Beijing, July 27, 2016:Â Some 800 years ago, Genghis Khan united most of the Mongolian tribes with his then invincible cavalry.
Nowadays, Forever Genghis Khan, an equestrian show in a natural setting, is performed by some 50 horsemen from Mongolia.
The show is staged at the Shenquan ecological tourist site in Togtoh county, about 90 kilometres southwest of Hohhot, the capital of the Inner Mongolia autonomous region.
Amid the neighing of horses, the clanging of swords and axes and the yelling of soldiers, the 50-minute performance, which comprises six acts, tells the story of the rise of Genghis Khan.
The show opens with the childhood friendship between Temujin, later acknowledged as Genghis Khan, and his chief rival Jamukha. The boys play together, and both dream of becoming the ruler of the Mongolian steppe.
When the two boys grow up, they both become the leaders of their tribes. When Temujin’s wife is kidnapped by an enemy, Jamukha helps Temujin.
But the friendship between the two young men starts to break when Temujin is chosen to become the Khan, and battles ensue.
During a key battle, Jamukha is betrayed by his followers, and is captured by Temujin.
Although Temujin offers to renew his friendship with Jamukha, the latter asks for death, saying there is room for only one sun in the sky, and one lord for Mongolia.
“We performed the show in Jeju island in South Korea from 2008 to 2012,” says Uurtsaikh, 39, who is the head of the equestrian team Khaadiin Khaan, which means king of kings.
Together with other Mongolian horsemen, Uurtsaikh and his team performed for Chinese President Xi Jinping, during his state visit to Mongolia in 2014, and received high praise from Xi.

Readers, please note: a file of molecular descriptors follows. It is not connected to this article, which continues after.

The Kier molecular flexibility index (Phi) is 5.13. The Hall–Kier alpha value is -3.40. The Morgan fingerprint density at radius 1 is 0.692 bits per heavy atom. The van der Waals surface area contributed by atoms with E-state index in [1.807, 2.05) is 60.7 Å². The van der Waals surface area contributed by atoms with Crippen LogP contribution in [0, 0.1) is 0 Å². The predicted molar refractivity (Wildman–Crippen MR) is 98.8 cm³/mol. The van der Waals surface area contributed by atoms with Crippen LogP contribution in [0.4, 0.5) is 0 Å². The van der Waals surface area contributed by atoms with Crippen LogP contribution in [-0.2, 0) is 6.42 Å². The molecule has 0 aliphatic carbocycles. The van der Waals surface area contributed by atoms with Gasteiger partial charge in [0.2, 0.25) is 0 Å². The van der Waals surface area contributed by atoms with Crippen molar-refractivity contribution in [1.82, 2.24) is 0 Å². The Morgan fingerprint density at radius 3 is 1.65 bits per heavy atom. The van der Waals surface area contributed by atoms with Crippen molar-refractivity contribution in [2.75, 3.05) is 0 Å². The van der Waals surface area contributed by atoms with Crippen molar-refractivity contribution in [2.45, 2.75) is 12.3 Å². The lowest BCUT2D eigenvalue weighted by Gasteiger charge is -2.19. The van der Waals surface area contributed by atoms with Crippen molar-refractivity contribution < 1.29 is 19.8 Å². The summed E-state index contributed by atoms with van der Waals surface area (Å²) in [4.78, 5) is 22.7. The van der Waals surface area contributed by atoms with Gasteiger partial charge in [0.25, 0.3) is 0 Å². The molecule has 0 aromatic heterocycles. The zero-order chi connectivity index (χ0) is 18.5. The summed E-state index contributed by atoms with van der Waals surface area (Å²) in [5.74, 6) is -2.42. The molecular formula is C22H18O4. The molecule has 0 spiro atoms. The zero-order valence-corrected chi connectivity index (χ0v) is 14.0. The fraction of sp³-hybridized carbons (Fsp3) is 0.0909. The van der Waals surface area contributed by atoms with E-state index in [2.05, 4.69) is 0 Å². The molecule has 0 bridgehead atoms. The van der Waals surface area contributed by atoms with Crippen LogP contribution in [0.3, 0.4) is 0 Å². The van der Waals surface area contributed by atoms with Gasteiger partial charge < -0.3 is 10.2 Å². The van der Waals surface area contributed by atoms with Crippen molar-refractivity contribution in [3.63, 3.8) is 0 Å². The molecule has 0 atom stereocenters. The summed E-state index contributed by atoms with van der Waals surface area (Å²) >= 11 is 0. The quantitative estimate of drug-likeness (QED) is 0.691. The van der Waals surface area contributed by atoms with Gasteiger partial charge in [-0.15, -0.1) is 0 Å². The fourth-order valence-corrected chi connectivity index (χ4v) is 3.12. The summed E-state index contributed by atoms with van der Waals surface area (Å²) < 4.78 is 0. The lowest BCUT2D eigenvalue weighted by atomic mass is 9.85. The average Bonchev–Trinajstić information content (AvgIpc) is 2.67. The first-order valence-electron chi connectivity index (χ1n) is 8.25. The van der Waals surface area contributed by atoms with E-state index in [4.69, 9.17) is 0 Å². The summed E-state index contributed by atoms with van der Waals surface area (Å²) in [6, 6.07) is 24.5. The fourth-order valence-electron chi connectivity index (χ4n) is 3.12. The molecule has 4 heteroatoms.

The following July, Uurtsaikh’s team was invited to perform in Hohhot.
Chen Jun, the manager of the Shenquan ecological park, then watched the performance and was also impressed by the team’s equine prowess.
After negotiations, Chen introduced the performance to the park.
“The show promotes a cultural exchange between China and Mongolia,” says Chen. “And we are trying to find more opportunities for the show.”
In order to showcase authentic Mongolian culture, all the props and costumes are from Mongolia.
However, the horses used in the performance are from Inner Mongolia, so the riders had to spend weeks to get familiar with the animals before the show was launched in China.
“The most important thing about the performance is that the man and the horse should be one,” says Uurtsaikh.
Though the performers are between 17 and 27 years old, some of them have more than 10 years experience of horseback acrobatics.
The show is performed twice daily between May to October.
Meanwhile, Chen and Uurtsaikh hope to take the performance to the southern provinces of China.
As for other plans, Uurtsaikh says: “We will put on a new show this September, featuring the historic Battle of the Thirteen Sides between Temujin and Jamukha.”
In that battle, Temujin and Jamukha organise their troops and allies into 13 groups.
Speaking of the crowd response to the show, Uurtsaikh says: “In South Korea, Mongolia and China, the audiences are different, but the response of applause is the same. “And that’s what encourages us the most.”